“Jeremiah Lamenting the Destruction of Jerusalem,” by Rembrandt
In spite of the catastrophic context of this week’s reading, there is a surprising amount of hope and resilience in the text. The kingdom of Judah has been conquered by Babylon. Jerusalem has been destroyed. Everything that Jeremiah and his contemporaries have counted on has disappeared, except for their abiding faith in God. Here are some themes from these week’s reading:
Maintaining hope in troubled times
The author of the third Lamentation finds hope in their survival, despite all they have endured: “It is of the Lord’s mercies that we are not consumed, because his compassions fail not” (Lamentations 3:22). The author goes on to say, “It is good that a man should both hope and quietly wait for the salvation of the Lord” (Lamentations 3:26). This sentiment echoes the later experience of the people of Alma, when they were in bondage to the Lamanites: “They did submit cheerfully and with patience to all the will of the Lord” (Mosiah 24:15).
Preserving and valuing scripture
Preserving God’s word is a priority, even in troubled times. When King Jehoiakim burned the book of Jeremiah’s prophecies transcribed by Baruch, God said, “Take thee again another roll, and write in it all the former words that were in the first roll, which Jehoiakim the king of Judah hath burned” (Jeremiah 26:28). Likewise, the importance of sacred records is a consistent theme throughout the Book of Mormon. For example, as Alma transferred responsibility for sacred records to his son Helaman, he said, “Remember, my son, that God has entrusted you with these things, which are sacred, which he has kept sacred, and also which he will keep and preserve for a wise purpose in him, that he may show forth his power unto future generations” (Alma 37:14). Here is a blog post about how the writings of early Book of Mormon prophets were maintained for about 1,000 years: How Were the Small Plates of Nephi Preserved for So Long?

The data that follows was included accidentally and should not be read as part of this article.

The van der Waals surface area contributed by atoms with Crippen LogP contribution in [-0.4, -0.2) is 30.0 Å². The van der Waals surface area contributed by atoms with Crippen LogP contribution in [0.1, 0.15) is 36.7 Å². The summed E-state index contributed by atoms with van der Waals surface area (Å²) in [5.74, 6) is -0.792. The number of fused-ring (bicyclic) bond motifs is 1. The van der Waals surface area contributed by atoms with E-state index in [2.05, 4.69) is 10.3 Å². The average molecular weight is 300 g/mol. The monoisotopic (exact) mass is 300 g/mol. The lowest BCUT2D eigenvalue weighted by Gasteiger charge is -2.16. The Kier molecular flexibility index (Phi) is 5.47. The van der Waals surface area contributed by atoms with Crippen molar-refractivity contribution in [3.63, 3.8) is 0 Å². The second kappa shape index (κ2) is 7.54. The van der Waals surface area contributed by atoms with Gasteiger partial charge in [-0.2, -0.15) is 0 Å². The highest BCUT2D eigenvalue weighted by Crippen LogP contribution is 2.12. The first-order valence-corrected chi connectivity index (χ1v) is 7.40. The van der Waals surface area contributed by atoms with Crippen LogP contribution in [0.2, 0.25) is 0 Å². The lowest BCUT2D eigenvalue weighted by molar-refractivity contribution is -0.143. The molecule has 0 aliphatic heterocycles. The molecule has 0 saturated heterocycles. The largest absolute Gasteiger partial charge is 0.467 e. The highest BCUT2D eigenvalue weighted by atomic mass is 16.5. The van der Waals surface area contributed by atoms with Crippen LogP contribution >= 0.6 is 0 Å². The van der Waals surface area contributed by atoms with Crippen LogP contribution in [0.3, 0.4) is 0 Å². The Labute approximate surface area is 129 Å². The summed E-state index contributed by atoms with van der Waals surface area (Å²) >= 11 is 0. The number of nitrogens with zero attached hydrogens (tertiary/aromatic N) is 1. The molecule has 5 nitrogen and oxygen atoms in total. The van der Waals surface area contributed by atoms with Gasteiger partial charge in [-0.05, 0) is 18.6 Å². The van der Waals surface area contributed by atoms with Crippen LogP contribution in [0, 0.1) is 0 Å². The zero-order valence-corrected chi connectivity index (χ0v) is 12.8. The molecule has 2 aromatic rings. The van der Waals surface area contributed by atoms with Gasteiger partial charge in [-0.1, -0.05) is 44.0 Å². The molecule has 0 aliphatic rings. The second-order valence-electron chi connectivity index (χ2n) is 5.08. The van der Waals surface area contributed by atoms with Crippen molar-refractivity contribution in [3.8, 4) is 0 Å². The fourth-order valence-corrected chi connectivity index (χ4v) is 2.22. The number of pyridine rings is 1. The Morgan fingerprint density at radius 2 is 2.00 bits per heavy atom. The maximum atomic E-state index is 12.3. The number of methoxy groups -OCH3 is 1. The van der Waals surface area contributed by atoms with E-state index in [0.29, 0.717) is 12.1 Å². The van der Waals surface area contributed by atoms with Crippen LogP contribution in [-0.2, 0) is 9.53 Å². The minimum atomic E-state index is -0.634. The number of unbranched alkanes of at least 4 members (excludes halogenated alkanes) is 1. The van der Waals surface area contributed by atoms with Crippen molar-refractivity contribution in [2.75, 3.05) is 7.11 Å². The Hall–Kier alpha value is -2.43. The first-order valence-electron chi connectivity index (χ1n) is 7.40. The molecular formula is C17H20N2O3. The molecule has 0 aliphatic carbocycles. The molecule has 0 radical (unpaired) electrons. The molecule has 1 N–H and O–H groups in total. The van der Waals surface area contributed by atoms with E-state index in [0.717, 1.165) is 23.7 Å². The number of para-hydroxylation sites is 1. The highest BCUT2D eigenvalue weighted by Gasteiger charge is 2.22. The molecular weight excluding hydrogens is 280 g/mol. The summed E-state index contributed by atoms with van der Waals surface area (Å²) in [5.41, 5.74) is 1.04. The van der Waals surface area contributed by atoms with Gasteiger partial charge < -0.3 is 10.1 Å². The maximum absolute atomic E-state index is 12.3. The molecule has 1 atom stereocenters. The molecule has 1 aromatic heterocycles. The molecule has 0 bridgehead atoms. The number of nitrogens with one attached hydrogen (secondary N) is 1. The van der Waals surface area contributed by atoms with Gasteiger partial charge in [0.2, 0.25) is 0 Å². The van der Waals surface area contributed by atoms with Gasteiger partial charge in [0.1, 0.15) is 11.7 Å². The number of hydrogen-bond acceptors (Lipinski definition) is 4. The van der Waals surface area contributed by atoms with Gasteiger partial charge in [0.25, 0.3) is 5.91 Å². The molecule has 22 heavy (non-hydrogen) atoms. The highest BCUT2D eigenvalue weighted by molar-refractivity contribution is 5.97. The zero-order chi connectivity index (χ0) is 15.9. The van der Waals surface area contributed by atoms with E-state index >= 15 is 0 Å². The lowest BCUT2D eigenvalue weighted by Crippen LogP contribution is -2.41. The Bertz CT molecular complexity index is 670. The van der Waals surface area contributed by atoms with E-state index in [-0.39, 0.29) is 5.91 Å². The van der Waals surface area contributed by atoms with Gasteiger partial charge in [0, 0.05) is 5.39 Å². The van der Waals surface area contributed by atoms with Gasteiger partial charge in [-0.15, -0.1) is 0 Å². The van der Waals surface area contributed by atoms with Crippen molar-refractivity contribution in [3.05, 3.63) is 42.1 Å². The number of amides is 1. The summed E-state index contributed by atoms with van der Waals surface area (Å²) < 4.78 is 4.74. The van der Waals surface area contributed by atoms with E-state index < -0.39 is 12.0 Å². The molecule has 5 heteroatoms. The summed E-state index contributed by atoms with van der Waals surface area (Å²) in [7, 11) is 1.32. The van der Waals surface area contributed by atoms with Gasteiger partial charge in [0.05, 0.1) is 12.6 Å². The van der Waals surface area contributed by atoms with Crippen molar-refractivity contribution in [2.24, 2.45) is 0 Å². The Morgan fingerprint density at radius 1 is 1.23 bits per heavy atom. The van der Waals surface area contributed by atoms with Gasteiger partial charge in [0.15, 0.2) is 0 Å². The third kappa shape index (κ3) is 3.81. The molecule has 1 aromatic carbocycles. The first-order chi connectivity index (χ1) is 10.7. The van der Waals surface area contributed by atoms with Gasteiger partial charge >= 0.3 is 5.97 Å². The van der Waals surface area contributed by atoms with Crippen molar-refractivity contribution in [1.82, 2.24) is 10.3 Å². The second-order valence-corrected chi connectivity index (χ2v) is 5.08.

Internalizing the gospel
When Abinadi told the wicked priests of King Noah that the commandments of God were not “written in [their] hearts” (Mosiah 13:11), he may have been referencing Moses’ admonition: “These words, which I command thee this day, shall be in thine heart” (Deuteronomy 6:6). Jeremiah prophesied of a time when that vision would become a universal reality:
After those days, saith the Lord, I will put my law in their inward parts, and write it in their hearts; and will be their God, and they shall be my people.
And they shall teach no more every man his neighbour, and every man his brother, saying, Know the Lord: for they shall all know me, from the least of them unto the greatest of them, saith the LordJeremiah 31:33-34
If the purpose of the gospel is to change our natures, then we can’t interact with it in a superficial way. It has to become part of our innermost selves. Here are a few blog posts which reference this passage from Jeremiah:
- “My Law” – God’s law isn’t something that is imposed upon us, something we are forced to comply with. It’s not so much something to live up to as something to grow into.
- What Does It Mean to Have the Commandments Written in Our Hearts? – You can memorize a checklist or a set of instructions, but merely memorizing God’s commandments is insufficient to accomplish their purpose. The ultimate goal is to understand and adopt God’s intent in giving us the commandments.
- I Perceive That They Are Not Written in Your Hearts – Mosiah 13:11 – “You can’t do a Google search to gain a testimony. You can’t text message faith.” (M. Russell Ballard)
One more note about this week’s reading: The first four chapters of Lamentations are acrostics. The first letter of each verse combine to form a pattern. Chapters 1, 2, and 4 are 22 verses long, corresponding to the 22 letters of the Hebrew alphabet. Verse 1 begins with the first letter, alef (א), and each subsequent verse begins with the next letter. Chapter 3 is 66 verses long and follows a similar pattern. The first three verses each begin with alef, and so on. Another example of this writing technique is Psalm 119, which is 176 verses long (8 verses for each letter of the alphabet). The King James Version actually represents each Hebrew letter at the beginning of each section of this psalm.